The series continues with regional workshops in San Francisco, Boston, Philadelphia, Atlanta, and Dallas.

Key Links

Media Contact Information

Back Issues

News Resources - North America and Europe:

  • Palestinians Reject Bush's Call to Dismantle Hamas
    The Palestinian Authority rejected Thursday President Bush's call to dismantle Hamas and other militant anti-Israeli groups. "The talk about dismantling factions is a flagrant call for a civil war that is rejected by the Palestinian people, the Palestinian Authority and by the factions, and it will never happen," said Ahmed Adel-Rahman, a senior aide to President Yasser Arafat. Abdel-Rahman's comments appeared to put the PA and the White House on a collision course. Abdallah al-Shani, a senior leader of the militant Islamic Jihad group, responded by describing Bush as a "terrorist." (Reuters)
  • Deadline Set for Crack Down on Bombers
    Israel is giving Palestinian Prime Minister Mahmoud Abbas a week to 10 days to begin dismantling suicide bomber groups. Otherwise, "we will have to go after them" and delay a troop withdrawal from Gaza, said Uzi Landau, minister for strategic U.S.-Israeli relations, in Washington Thursday. President Bush said Wednesday that a cease-fire was not enough. "In order for there to be peace in the Middle East we must see organizations such as Hamas dismantled," Bush said. White House spokesman Ari Fleischer underscored the message on Thursday, telling reporters that Bush "does not want to lose sight of the bigger picture here, because the bigger picture is an end to terror. Terrorists don't deserve a break. They don't deserve breathing space. They deserve to be put out of business. That's how the president sees it." (AP/Washington Post)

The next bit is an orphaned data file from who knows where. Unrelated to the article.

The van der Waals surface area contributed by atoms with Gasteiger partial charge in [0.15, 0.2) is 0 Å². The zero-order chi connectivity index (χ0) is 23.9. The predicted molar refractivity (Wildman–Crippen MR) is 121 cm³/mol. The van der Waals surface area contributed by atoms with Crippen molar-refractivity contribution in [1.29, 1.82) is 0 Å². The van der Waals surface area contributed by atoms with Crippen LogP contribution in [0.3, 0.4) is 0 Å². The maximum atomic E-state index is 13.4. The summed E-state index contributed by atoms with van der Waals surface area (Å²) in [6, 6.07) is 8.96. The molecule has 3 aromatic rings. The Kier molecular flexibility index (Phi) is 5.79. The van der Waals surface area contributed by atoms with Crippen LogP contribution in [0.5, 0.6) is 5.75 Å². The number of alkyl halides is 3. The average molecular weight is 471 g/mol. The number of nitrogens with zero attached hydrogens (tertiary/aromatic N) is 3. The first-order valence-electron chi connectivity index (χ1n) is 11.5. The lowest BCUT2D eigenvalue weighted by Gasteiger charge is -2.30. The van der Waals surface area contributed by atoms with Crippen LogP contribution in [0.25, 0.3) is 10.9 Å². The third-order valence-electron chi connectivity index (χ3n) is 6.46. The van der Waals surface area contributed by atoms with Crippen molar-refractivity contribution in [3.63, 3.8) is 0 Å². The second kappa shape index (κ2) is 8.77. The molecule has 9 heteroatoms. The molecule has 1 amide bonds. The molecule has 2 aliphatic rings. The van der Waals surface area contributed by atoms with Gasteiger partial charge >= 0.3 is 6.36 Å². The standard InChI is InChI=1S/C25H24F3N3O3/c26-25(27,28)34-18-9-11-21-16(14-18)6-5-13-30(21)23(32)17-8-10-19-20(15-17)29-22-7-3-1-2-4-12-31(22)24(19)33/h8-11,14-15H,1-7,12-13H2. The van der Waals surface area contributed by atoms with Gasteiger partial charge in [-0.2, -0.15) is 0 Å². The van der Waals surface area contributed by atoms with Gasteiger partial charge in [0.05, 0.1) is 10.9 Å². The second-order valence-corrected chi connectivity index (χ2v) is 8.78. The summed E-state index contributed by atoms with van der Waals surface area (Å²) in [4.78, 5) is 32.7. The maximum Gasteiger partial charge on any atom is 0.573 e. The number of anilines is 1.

• Rice Reinforces Support for Road Map - Harvey Morris